By October 2022, the Short Pump Bible study was recognized as a formal mission work of the OPC under the name of West Creek Presbyterian Church. They’ve since been enjoying evening worship together each Lord’s Day, as well as celebrating the Lord’s Supper every other week. Biggs and Andrews share the task of expounding the Word with Jeff Downs, pastor of Knox Reformed.

At first glance, the benefit of this work to the Presbytery of the Mid-Atlantic may be unclear. Yet, Biggs continues to preach at West Creek every other week while also devoting attention to the people of this young plant. Why would one labor so intensely in a territory that is not part of one’s presbytery? “While we seek to be faithful within certain boundaries, as Christians our boundaries have no limits,” Biggs explains. “Our Savior and King gives us the privilege of extending his kingdom to the ends of the earth.”

For Biggs, the joint endeavor can only be beneficial. “Work done together is work well done—[there is] more accountability and encouragement when you work with one another,” he said.

Andrews, like Biggs, exhibits humility and a willingness to spend and be spent for the sake of the gospel. Knox Reformed is giving of itself to a new work, even though the church itself is just getting off the ground. “The Lord loves the mother plant, too,” Andrews explained. “We shouldn’t be scared to give of our own bodies sacrificially, for the Lord blesses and the Lord brings resurrection.”

What unites these regional home missionaries is their commitment to expanding the opportunity to worship God. Biggs again says, “Everything we do is for the glory of God. So we know that missions isn’t an end in itself. We were made for worship, and the goal of our evangelism is that people would be saved from sin to the new life of worship in the church—the outpost of heaven.”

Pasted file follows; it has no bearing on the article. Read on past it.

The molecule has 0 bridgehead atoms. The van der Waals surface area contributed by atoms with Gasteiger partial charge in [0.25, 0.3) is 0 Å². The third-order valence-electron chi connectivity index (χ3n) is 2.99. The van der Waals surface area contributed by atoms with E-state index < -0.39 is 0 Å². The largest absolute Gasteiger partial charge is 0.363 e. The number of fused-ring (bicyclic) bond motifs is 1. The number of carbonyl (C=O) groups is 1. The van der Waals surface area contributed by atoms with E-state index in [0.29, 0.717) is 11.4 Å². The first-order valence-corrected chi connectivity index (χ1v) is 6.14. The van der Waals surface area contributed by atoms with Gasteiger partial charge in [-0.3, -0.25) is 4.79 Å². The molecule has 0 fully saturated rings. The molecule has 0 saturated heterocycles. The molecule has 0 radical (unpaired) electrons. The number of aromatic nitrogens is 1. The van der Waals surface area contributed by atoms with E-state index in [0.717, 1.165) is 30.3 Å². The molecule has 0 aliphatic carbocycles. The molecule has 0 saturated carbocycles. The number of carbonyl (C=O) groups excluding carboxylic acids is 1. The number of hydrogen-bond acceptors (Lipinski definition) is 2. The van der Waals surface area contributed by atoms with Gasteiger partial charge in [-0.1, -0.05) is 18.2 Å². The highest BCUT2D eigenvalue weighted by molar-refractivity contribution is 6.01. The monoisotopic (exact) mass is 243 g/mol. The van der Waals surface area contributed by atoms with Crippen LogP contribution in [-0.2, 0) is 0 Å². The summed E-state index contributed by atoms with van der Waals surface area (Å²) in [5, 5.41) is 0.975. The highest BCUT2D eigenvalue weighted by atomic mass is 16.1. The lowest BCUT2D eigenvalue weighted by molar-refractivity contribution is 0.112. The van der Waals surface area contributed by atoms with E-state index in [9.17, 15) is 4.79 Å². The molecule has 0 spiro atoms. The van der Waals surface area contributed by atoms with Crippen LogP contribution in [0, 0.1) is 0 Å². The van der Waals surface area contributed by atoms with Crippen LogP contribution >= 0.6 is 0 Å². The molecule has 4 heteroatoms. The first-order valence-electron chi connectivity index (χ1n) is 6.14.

The Regional Church Is One

Biggs and Andrews believe in the benefit of inter-presbytery relations. Relationships between local churches of the same presbytery, however, are equally vital to the success and health of the regional church.

Across the country, in the Presbytery of the Southwest, regional home missionary Mark Sumpter has the privilege of seeing the regional church at work. In this presbytery, as in others, elders from existing churches often serve on provisional, temporary, or composite sessions for mission works on the journey toward particularization. This gives mission works wisdom, stability, and direction. A few Texas plants that have been blessed by a provisional session are Heritage OPC in New Braunfels, Trinity OPC in Waco, Good Shepherd OPC in Sugar Land, and Living Stone OPC in Wichita Falls. Sumpter is sure that the help those session members have brought to the young churches has been invaluable.